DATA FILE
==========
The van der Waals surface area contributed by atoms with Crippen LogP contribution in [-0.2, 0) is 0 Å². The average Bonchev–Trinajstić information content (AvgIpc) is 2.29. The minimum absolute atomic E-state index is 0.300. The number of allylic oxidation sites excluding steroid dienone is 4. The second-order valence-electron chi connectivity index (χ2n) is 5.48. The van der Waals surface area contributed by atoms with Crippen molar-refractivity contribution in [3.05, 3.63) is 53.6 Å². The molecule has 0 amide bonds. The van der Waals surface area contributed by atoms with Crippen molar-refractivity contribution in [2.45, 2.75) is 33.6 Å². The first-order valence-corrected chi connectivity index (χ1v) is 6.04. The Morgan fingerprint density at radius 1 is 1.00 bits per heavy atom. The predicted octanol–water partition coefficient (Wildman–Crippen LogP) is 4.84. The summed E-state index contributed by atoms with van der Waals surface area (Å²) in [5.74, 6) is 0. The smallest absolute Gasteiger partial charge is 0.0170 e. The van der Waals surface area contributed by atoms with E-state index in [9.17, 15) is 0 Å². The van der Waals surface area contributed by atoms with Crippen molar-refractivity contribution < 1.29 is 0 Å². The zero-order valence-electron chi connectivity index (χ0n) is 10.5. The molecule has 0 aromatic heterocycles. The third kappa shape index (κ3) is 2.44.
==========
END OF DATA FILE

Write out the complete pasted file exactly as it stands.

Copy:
The van der Waals surface area contributed by atoms with Crippen LogP contribution in [-0.2, 0) is 0 Å². The average Bonchev–Trinajstić information content (AvgIpc) is 2.29. The minimum absolute atomic E-state index is 0.300. The number of allylic oxidation sites excluding steroid dienone is 4. The second-order valence-electron chi connectivity index (χ2n) is 5.48. The van der Waals surface area contributed by atoms with Crippen molar-refractivity contribution in [3.05, 3.63) is 53.6 Å². The molecule has 0 amide bonds. The van der Waals surface area contributed by atoms with Crippen molar-refractivity contribution in [2.45, 2.75) is 33.6 Å². The first-order valence-corrected chi connectivity index (χ1v) is 6.04. The Morgan fingerprint density at radius 1 is 1.00 bits per heavy atom. The predicted octanol–water partition coefficient (Wildman–Crippen LogP) is 4.84. The summed E-state index contributed by atoms with van der Waals surface area (Å²) in [5.74, 6) is 0. The smallest absolute Gasteiger partial charge is 0.0170 e. The van der Waals surface area contributed by atoms with E-state index in [9.17, 15) is 0 Å². The van der Waals surface area contributed by atoms with Crippen molar-refractivity contribution < 1.29 is 0 Å². The zero-order valence-electron chi connectivity index (χ0n) is 10.5. The molecule has 0 aromatic heterocycles. The third kappa shape index (κ3) is 2.44.